Δευτέρα, 27 Ιουνίου 2016

Στο τρέχον τεύχος του JJS / In the current issue of JJS

Journal of Jewish Studies 67:1 (2016)

Andrew Monson, "The Jewish high priesthood for sale: farming out temples in the Hellenistic Near East," 15-35 
During a period of turmoil in Jerusalem, c.175–145 BCE, Antiochus IV and his successors repeatedly sold the Jewish high priesthood rather than observing the customary hereditary succession. According to 2 Macc. 11:1–3, the Seleucid governor intended to institute an annual sale, so that the temple would generate revenue ‘like the sacred enclosures of the other peoples’. In Egypt and Babylonia it was common since the sixth century BCE to farm out to wealthy notables the financial management of large temples, whose administrative structure was not unlike that of the Jerusalem temple. The Ptolemies inherited the Egyptian practice, modifying the annual appointment of high priests with Greek tax-farming procedures, while the Seleucids probably adopted tax farming on Babylonian temple estates as well. This article suggests that Antiochus IV attempted similar reforms of the Jerusalem temple in response to fiscal pressure, exploiting intra-elite competition for the high priesthood. 

Joseph R. Dodson, "Death and idols in the Wisdom of Solomon," 36-45 
This note considers the implications of the textual variant ‘θάνατος’ in Wisd. 14:13–14. Whether ‘death’ serves as the explicit subject of v. 14 or as a given idea associated with ‘idols’, it makes the parallels between 14:10–14 and chs 1–2 even more conspicuous and thereby underlines a pattern of thinking about creation and corruption that continues throughout Wisdom. Whereas in chs 1–2 death entered by the hands of humanity and through the envy of the devil, in 14:10–14 death entered by handmade idols and through the conceit of evil people. The inclusion of the textual variant shows not only solidarity of thought but also clarity and expansion. 

Albert I. Baumgarten, "Sacred scriptures defile the hands," 46-67 
This article takes up the paradoxical crux of sacred scriptures defiling hands and offers a solution based on tKelim, BM 5:8, which discusses the protection offered by the Temple courtyard against certain texts defiling hands. While just which texts enjoyed this protection depends on the interpretation of this source, that the Temple courtyard offered some sort of protection against sacred scriptures defiling hands is beyond doubt. I propose that sacred scriptures defiled hands when they were in the profane world, but in the sacred context of the Temple courtyard they did not defile: the interplay of sacred and profane, as elaborated in particular by Mary Douglas in Purity and Danger, was responsible for sacred scriptures defiling the hands. Finally, since sacred scriptures defiling hands was apparently an exclusively Pharisaic practice, I discuss its place and purpose by applying Cultural Theory to understanding the dynamics of the Pharisees and their practices.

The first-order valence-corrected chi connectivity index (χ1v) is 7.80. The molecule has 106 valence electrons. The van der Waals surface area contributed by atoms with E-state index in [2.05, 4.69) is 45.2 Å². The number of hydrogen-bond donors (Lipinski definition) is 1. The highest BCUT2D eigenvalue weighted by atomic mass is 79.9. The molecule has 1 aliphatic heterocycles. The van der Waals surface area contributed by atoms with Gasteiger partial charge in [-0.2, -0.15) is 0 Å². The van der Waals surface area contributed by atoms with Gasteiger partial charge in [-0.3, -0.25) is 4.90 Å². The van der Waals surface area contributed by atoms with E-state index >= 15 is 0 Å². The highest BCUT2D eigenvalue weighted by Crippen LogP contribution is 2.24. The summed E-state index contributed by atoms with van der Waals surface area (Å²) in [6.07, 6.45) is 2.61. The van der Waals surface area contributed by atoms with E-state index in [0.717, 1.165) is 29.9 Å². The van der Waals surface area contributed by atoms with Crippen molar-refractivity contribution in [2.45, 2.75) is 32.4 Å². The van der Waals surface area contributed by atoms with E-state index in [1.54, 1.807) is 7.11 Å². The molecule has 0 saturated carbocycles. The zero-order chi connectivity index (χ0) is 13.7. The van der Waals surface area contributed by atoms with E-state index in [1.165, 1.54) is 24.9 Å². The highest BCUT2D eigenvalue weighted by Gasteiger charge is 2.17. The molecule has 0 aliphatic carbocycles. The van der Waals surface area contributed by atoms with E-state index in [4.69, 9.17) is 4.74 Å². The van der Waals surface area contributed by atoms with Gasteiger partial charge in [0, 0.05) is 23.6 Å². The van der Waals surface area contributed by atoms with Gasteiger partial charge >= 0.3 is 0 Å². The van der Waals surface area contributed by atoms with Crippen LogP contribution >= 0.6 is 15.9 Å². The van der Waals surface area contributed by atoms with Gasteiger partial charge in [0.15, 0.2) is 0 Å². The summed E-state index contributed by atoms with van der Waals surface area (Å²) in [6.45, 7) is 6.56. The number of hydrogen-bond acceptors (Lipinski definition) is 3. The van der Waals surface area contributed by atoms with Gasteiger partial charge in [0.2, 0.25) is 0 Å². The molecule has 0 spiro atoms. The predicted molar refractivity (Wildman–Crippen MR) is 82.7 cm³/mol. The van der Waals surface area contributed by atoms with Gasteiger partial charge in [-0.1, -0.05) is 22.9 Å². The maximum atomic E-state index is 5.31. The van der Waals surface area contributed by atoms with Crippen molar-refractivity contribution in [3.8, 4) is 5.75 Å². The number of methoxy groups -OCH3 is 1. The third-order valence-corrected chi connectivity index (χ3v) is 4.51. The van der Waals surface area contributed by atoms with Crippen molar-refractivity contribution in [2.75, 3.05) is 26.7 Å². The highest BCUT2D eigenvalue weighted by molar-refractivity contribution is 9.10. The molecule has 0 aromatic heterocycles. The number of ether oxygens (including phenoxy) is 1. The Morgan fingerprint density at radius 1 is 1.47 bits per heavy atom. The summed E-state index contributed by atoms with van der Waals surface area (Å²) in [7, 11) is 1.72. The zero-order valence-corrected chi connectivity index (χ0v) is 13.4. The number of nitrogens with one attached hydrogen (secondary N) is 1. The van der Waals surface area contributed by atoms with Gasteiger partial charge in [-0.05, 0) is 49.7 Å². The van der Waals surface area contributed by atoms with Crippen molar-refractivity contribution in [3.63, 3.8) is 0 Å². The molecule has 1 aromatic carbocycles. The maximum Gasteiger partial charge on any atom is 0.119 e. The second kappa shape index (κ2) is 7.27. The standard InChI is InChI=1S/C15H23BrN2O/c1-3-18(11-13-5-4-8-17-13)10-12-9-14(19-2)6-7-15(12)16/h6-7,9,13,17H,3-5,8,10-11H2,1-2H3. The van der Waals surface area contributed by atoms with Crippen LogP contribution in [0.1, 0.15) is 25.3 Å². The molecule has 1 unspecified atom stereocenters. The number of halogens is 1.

Sacha Stern, "A primitive rabbinic calendar text from the Cairo Genizah," 68-90
A hitherto unnoticed fragment from the Cairo Genizah, T-S K2.27, describes two methods for calculating the calendar that ignore the molad and differ in further ways from the later, fixed rabbinic calendar. These ‘primitive’ rabbinic calendars, which I would date to the eighth century at the latest, are based on calendar rules attested in the Palestinian Talmud but also attempt, not very accurately, to turn the Jewish calendar into a fixed cycle. These calendars represent an early attempt to fix the Jewish calendar. They may be seen as a missing link between the empirical, new moon-based calendar of Mishnaic and Talmudic sources and the molad calendar that became standard in the later medieval period. They also suggest that the fixed rabbinic calendar was originally formed in the early Middle Ages by emulation of the Christian Easter cycles. 

Karin Hedner Zetterholm, "Isaac and Jesus: a Rabbinic reappropriation of a ‘Christian’ motif?," 102-120
If, as recent scholarly insights suggest, adherence to Jesus was a largely intra-Jewish affair during the first few centuries CE, it increases the likelihood of interaction and exchange of ideas between such Jesus-oriented Jews and Jews of other inclinations. This article argues that the motif of the atoning power of the death of the beloved son – developed within first-century Judaism, as evidenced by Paul and the Gospels, and embraced by Jesus-oriented groups – was later reappropriated by Rabbinic Judaism through interaction with Jesus-oriented groups with a Jewish self-identity, and applied by Rabbinic Jews to Isaac. The presence of the aqedah motif in synagogues from the third to six centuries may testify to the reappropriation by non-Jesus-oriented Jews of the motif of the atoning power of the death of the beloved son, and possibly also to the presence and impact of Jesus-oriented groups or individuals in the synagogue of late antiquity.  


Michael Rosenberg, "Penetrating words: a Babylonian Rabbinic response to Syriac Mariology,"121-134
Recent research has emphasized the extent of a shared cultural context for Rabbinic Judaism and early Christianity, especially in the Roman East and the western portions of the Sasanian Empire. This article argues that a challenging passage in Tractate Ketubot of the Babylonian Talmud is best explained in light of tropes about the Virgin Mary and the Annunciation that were particularly common and beloved in Syriac Christian texts. This finding not only supplements the growing body of evidence for cultural ties between these two communities, but also suggests that the character Mary and questions around virginity were particularly appealing and/or contested topics for the rabbis and/or their audience.

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